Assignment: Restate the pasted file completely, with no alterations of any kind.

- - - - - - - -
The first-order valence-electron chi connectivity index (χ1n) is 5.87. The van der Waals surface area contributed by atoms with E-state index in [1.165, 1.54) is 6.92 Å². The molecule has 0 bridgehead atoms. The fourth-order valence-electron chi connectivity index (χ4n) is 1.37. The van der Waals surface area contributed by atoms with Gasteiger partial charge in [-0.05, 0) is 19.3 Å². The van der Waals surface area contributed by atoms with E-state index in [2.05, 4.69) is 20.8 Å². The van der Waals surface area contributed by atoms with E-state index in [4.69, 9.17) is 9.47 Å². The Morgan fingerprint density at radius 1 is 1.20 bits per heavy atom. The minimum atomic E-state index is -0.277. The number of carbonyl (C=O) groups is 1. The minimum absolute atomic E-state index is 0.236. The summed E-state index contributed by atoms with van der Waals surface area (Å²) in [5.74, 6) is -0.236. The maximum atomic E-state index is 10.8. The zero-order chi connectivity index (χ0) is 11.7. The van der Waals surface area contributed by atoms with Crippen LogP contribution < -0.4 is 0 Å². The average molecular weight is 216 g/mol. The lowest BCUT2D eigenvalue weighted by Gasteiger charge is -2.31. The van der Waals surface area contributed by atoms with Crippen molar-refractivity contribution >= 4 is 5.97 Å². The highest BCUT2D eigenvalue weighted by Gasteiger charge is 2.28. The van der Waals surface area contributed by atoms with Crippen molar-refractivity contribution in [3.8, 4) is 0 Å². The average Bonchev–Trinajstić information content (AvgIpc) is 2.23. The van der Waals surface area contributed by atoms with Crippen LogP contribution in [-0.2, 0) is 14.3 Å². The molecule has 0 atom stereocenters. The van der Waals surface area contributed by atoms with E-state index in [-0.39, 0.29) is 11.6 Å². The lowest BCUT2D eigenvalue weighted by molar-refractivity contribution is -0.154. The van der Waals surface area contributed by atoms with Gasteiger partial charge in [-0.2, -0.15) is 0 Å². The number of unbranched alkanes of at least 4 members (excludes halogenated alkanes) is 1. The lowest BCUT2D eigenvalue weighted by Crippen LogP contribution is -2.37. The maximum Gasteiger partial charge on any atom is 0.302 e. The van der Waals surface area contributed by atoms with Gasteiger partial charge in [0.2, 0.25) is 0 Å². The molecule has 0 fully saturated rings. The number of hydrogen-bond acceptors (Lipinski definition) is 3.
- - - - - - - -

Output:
The first-order valence-electron chi connectivity index (χ1n) is 5.87. The van der Waals surface area contributed by atoms with E-state index in [1.165, 1.54) is 6.92 Å². The molecule has 0 bridgehead atoms. The fourth-order valence-electron chi connectivity index (χ4n) is 1.37. The van der Waals surface area contributed by atoms with Gasteiger partial charge in [-0.05, 0) is 19.3 Å². The van der Waals surface area contributed by atoms with E-state index in [2.05, 4.69) is 20.8 Å². The van der Waals surface area contributed by atoms with E-state index in [4.69, 9.17) is 9.47 Å². The Morgan fingerprint density at radius 1 is 1.20 bits per heavy atom. The minimum atomic E-state index is -0.277. The number of carbonyl (C=O) groups is 1. The minimum absolute atomic E-state index is 0.236. The summed E-state index contributed by atoms with van der Waals surface area (Å²) in [5.74, 6) is -0.236. The maximum atomic E-state index is 10.8. The zero-order chi connectivity index (χ0) is 11.7. The van der Waals surface area contributed by atoms with Crippen LogP contribution < -0.4 is 0 Å². The average molecular weight is 216 g/mol. The lowest BCUT2D eigenvalue weighted by Gasteiger charge is -2.31. The van der Waals surface area contributed by atoms with Crippen molar-refractivity contribution >= 4 is 5.97 Å². The highest BCUT2D eigenvalue weighted by Gasteiger charge is 2.28. The van der Waals surface area contributed by atoms with Crippen molar-refractivity contribution in [3.8, 4) is 0 Å². The average Bonchev–Trinajstić information content (AvgIpc) is 2.23. The van der Waals surface area contributed by atoms with Crippen LogP contribution in [-0.2, 0) is 14.3 Å². The molecule has 0 atom stereocenters. The van der Waals surface area contributed by atoms with E-state index in [-0.39, 0.29) is 11.6 Å². The lowest BCUT2D eigenvalue weighted by molar-refractivity contribution is -0.154. The van der Waals surface area contributed by atoms with Gasteiger partial charge in [-0.2, -0.15) is 0 Å². The number of unbranched alkanes of at least 4 members (excludes halogenated alkanes) is 1. The lowest BCUT2D eigenvalue weighted by Crippen LogP contribution is -2.37. The maximum Gasteiger partial charge on any atom is 0.302 e. The van der Waals surface area contributed by atoms with Gasteiger partial charge in [0.2, 0.25) is 0 Å². The molecule has 0 fully saturated rings. The number of hydrogen-bond acceptors (Lipinski definition) is 3.